Be Careful that Seat-Belt Is Suitable

Recent Changes in the Law: by Matthew Molloy of Berwick Solicitors Galway.

ACCIDENTS: Be Careful that Seat-Belt Is Suitable

If I am involved in an accident in which I have failed to wear a seat-belt, will the amount of my compensation for personal injury be reduced? The Answer is ,generally, “yes”. However, you can defend against such if the seat belt would not have helped to reduce injury.

Frequently, a Court will be easily persuaded that a seat-belt will reduce injury; certainly for low-speed head- on crashes. Here, the Courts tended to reduce amounts by 10 and 20% but nowadays this can be much higher. In a recent case (Rogan –V- Walsh 2004 High Court), the Judge reduced the amout of compensation for shoulder injury by 50%

as a seat-belt would have reduced this injury ; he did not reduce compensation for knee and elbow injuries as the wearing of a seat-belt would not have reduced these latter injuries.

High Speed Accident:

In a recent interesting case (McNeilis case, High Court 2006) the three claimants were young; aged 8, 12 and 14 respectively. Their mother was the driver of the car and there were, in total, five children in the rear seat of the car (only three claiming compensation in the present case); none of the five wore seat-belts. A violent accident ensued.

Would seat-belt help?

Side-on impact:

Four occupants of the other car involved in the accident were killed, even though all four were wearing seat-belts. This car was impacted side-on and it is the better engineering view that seat-belts do not assist for side-on impacts.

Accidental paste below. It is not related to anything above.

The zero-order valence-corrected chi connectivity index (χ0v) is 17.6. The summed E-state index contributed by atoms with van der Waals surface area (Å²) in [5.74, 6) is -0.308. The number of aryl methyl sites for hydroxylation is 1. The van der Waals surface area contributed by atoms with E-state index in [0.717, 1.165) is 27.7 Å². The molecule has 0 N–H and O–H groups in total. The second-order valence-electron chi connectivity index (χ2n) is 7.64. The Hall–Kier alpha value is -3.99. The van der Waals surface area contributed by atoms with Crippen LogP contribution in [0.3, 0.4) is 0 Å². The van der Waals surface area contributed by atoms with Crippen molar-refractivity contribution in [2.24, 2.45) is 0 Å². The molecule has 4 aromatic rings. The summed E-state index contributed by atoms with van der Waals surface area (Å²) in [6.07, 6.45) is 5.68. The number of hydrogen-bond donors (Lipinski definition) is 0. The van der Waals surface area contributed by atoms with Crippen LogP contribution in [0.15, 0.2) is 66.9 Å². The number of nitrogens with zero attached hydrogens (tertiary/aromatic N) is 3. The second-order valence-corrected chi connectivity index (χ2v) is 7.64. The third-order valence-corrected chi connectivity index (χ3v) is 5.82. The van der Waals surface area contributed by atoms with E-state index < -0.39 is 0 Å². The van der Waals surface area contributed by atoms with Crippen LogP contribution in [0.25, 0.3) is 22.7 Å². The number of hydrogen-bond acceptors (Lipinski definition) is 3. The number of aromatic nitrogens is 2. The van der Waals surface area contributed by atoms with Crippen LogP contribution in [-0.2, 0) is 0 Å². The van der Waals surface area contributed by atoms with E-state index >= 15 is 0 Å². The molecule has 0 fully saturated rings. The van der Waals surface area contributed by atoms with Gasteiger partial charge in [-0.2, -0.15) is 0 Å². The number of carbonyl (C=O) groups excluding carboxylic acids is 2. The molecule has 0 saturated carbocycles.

High Speed Impact:

The view of the experts would appear to be that the seat-belts will help to reduce injury in low impact head-on collisions. However, there are different views among engineers as to whether seat-belts assist in reducing injuries where the cars have been travelling very fast at the time of the impact (in excess of 40mph) and where there is head- on impact. In the case we are discussing, the teenage children suffered severe injuries, including broken legs, hips (requiring multiple replacement hips into the future) and permanent shortening of one leg, scars on legs and acute psychological trauma. However, the Judge was not convinced that lesser injuries would have been caused if the youths had been wearing seat-belts.

 

Seat-belts for Children: Make sure they fit. Also “Lap Seat-belts”:

There were three seat-belts provided in the rear of the above car; two three-point seat belts (covers across shoulder as well as across pelvis) and one lap-belt – (no strap across chest but simply across pelvis/waist). The High Court Judge stated that he was concerned that seat-belts might not fit the wearer/user; he cited case of younger person where the belt of a three point belt might, instead of staying at the pelvis, ride up to the abdomen. Also, the diagonal strap across the chest could catch the neck. Both these eventualities could cause very serious injury and arise because the belts do not suit the size of the users.

Wearing a lap-belt can cause very severe injury. In the present case, the Judge was of the view that such a lap belt could cause catastrophic injuries.

SUMMARY AND CONCLUSION:

The Law states that , as a general rule, seat-belts do reduce injuries and so should be worn. However, seat-belts do not reduce injuries for certain collisions; for example , high- speed impacts. In the present case, the Judge decided that the wearing of the seat-belts would not have reduced the injuries (and so did not reduce compensation). Also, in this case, expert views were cited as saying that seat-belts do not help to reduce injuries for side-on impacts.

The Judge also expressed serious concern about seat-belts not fitting the user; you need to be very careful here; especially for children, as ill-fitting belt can cause acute injury. Furthermore, avoid lap seat-belts.

 

Author:

Matt Molloy of Berwick Solicitors, 16 Eyre square, Galway is heavily involved in representing victims of accidents and has been engaged in this work for over 20 years. Feel free to contact him at 091 567545 or MatthewMolloy@berwick.ie.